Beautifully composed and processed Kerry. For me, my favorite part of this scene is the background trees in the distance in that soft, almost fogged in glow and how I have to peak through the screen of trees to see it. I also like how there are three pine trees with very neutral colored trunks and then a pine with an almost pure black trunk next to them. I love the foreground inclusion of the stumps, the rocks, the downed trees and logs, and the reflections and it doesn’t over compete with lake beyond. I feel like the foreground draws me in and the open invitation to view what’s between the trees allows me to peak at what’s beyond the thinly veiled curtain. This image allows me to be immersive in a subtle way.

As a natural scene the image is beautiful. The only suggestion or wish I have is that you’d included more of the foreground reflection. Perhaps not even shown the top of the trees in background but shown them in the foreground reflection pool. Since I’m not a person good at post-processing I can’t comment.

@David_Bostock - As always, David, thanks for your comments. I hadn’t really given much thought to how raw images are converted and just assumed that Lr was doing all that could be done on that score all on its own. David Kingham was very helpful in tuning me in to a more sophisticated approach and a few days ago brought DxO PureRaw to my attention. This is a raw converter plug-in for most sensor types that has been around for a while but it was only a couple of weeks ago that they offered an upgrade capable of handling the X-Trans sensors native to Fujifilm x-series cameras. I’m going to give that technology a go. All of this AI technology applied to photo post processing is truly remarkable. By doing a lot of the technical grunt work, AI opens up more time for us to focus on the art of photography.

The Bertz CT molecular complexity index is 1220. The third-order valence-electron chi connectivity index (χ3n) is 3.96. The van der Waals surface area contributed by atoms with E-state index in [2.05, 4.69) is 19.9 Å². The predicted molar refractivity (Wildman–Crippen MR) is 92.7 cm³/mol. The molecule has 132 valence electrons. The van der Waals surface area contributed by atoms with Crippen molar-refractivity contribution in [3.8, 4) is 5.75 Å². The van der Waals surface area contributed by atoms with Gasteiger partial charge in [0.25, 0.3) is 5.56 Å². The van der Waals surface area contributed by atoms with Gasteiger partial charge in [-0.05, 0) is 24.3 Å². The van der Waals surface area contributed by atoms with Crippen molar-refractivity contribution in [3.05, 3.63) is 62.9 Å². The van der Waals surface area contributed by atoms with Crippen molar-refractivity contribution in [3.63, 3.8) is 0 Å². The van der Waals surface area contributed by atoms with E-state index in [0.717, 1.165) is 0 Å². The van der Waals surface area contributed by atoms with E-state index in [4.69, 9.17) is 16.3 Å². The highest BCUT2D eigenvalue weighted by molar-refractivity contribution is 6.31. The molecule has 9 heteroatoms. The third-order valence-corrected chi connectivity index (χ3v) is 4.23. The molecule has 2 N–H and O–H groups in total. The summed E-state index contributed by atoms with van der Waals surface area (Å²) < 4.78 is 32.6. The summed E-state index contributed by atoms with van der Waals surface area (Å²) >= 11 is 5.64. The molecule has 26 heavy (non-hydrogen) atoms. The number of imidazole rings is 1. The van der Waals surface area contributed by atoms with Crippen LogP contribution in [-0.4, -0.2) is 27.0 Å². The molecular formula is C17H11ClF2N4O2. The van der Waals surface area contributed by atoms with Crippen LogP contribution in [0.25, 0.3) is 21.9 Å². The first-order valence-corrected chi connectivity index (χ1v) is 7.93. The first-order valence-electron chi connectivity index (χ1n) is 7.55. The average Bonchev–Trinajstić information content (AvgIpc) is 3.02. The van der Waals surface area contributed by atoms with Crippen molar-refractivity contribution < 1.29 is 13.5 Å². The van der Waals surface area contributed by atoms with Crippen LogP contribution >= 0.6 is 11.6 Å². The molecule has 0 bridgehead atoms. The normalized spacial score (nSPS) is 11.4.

@Igor_Doncov - Thank you, Igor. Indeed, that was my intention. I wanted to share my sense of those trees as a screen that allows the reader the same feeling of “peeking through” as I had when I encountered the scene. I agree with you, that the shore line is compelling but not to the point of your suggested edit, which is obviously an entirely different picture that would best be composed in camera. That being said, your comments here really helped me with my most recent posting where, remembering your suggestion for this picture motivated my choice for a fairly radical crop to get to the heart of what I wanted to share (another compelling shore line). So, much thanks for all that.
@Kris_Smith - thanks for your thoughtful sharing, Kristen. It’s interesting that you experienced the “screen” of trees as a barrier, keeping you away whereas I experienced it as more of a seduction, drawing me in. How cool is that!
@Bonnie_Lampley - Thanks so much, Bonnie. I always appreciate your insight. I’m with you in that I found the screen of trees more in line with the “dance of the seven veils” - seductive rather than prohibitive. And yes, I can’t tell you how sick I have become of the time spent cleaning up halos and artifacts. David Kingham’s suggestions for raw conversion has been a huge blessing. He has also pointed me to DxO raw converter plug-in that is now compatible with X-trans sensors (Fuji), so I’m looking forward to seeing if the grunt work aspect of my workflow can be speeded up even more.
@David_Haynes - Well, Igor likes the foreground and you like the background. I must be doing something right! :crazy_face: As for the single dark tree trunk - you know what “they” say: sometimes it’s better to be lucky than good. And yeah, the “thinly veiled curtain” feel is exactly what I was aiming for so, glad to hear that works for you.
@GEGJr - Thanks for taking the time to look and comment. Much appreciated.

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Yeah, I sort of regret the rework I offered. Sometimes you help and sometimes you don’t. I felt compelled to write something. Perhaps that’s not always necessary.